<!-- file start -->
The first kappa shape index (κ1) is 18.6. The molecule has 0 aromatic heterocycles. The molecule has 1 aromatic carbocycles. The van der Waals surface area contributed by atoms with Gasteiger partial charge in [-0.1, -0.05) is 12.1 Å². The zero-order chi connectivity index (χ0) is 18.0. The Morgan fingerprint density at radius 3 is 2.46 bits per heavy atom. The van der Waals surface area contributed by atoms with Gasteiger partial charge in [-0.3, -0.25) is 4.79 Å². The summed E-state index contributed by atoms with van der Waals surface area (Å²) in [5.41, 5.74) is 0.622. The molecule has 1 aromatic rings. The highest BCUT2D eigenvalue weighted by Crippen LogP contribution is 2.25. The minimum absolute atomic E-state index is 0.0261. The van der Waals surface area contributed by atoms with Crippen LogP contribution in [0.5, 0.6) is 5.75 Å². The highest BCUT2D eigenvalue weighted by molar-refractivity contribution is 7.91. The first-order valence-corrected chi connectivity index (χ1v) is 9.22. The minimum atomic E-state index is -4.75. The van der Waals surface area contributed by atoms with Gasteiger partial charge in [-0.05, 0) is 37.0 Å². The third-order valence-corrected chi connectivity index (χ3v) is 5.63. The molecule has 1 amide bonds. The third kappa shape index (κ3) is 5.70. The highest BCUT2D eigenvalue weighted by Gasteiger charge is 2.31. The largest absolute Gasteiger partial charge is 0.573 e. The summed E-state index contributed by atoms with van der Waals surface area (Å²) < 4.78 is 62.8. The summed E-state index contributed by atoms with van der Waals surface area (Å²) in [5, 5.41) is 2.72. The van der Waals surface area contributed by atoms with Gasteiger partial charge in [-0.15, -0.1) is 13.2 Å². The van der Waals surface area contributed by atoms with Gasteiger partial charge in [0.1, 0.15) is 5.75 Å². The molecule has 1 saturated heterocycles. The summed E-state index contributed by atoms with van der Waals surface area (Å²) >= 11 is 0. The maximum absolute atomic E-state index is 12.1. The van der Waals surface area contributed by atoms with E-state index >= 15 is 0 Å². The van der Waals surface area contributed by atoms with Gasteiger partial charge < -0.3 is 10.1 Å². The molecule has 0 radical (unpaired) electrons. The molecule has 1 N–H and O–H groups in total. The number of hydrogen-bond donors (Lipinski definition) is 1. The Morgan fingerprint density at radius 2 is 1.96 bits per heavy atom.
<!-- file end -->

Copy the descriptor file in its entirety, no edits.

The first kappa shape index (κ1) is 18.6. The molecule has 0 aromatic heterocycles. The molecule has 1 aromatic carbocycles. The van der Waals surface area contributed by atoms with Gasteiger partial charge in [-0.1, -0.05) is 12.1 Å². The zero-order chi connectivity index (χ0) is 18.0. The Morgan fingerprint density at radius 3 is 2.46 bits per heavy atom. The van der Waals surface area contributed by atoms with Gasteiger partial charge in [-0.3, -0.25) is 4.79 Å². The summed E-state index contributed by atoms with van der Waals surface area (Å²) in [5.41, 5.74) is 0.622. The molecule has 1 aromatic rings. The highest BCUT2D eigenvalue weighted by Crippen LogP contribution is 2.25. The minimum absolute atomic E-state index is 0.0261. The van der Waals surface area contributed by atoms with Crippen LogP contribution in [0.5, 0.6) is 5.75 Å². The highest BCUT2D eigenvalue weighted by molar-refractivity contribution is 7.91. The first-order valence-corrected chi connectivity index (χ1v) is 9.22. The minimum atomic E-state index is -4.75. The van der Waals surface area contributed by atoms with Gasteiger partial charge in [-0.05, 0) is 37.0 Å². The third-order valence-corrected chi connectivity index (χ3v) is 5.63. The molecule has 1 amide bonds. The third kappa shape index (κ3) is 5.70. The highest BCUT2D eigenvalue weighted by Gasteiger charge is 2.31. The largest absolute Gasteiger partial charge is 0.573 e. The summed E-state index contributed by atoms with van der Waals surface area (Å²) < 4.78 is 62.8. The summed E-state index contributed by atoms with van der Waals surface area (Å²) in [5, 5.41) is 2.72. The van der Waals surface area contributed by atoms with Gasteiger partial charge in [-0.15, -0.1) is 13.2 Å². The van der Waals surface area contributed by atoms with Gasteiger partial charge in [0.1, 0.15) is 5.75 Å². The molecule has 1 saturated heterocycles. The summed E-state index contributed by atoms with van der Waals surface area (Å²) >= 11 is 0. The maximum absolute atomic E-state index is 12.1. The van der Waals surface area contributed by atoms with E-state index >= 15 is 0 Å². The van der Waals surface area contributed by atoms with Gasteiger partial charge < -0.3 is 10.1 Å². The molecule has 0 radical (unpaired) electrons. The molecule has 1 N–H and O–H groups in total. The number of hydrogen-bond donors (Lipinski definition) is 1. The Morgan fingerprint density at radius 2 is 1.96 bits per heavy atom.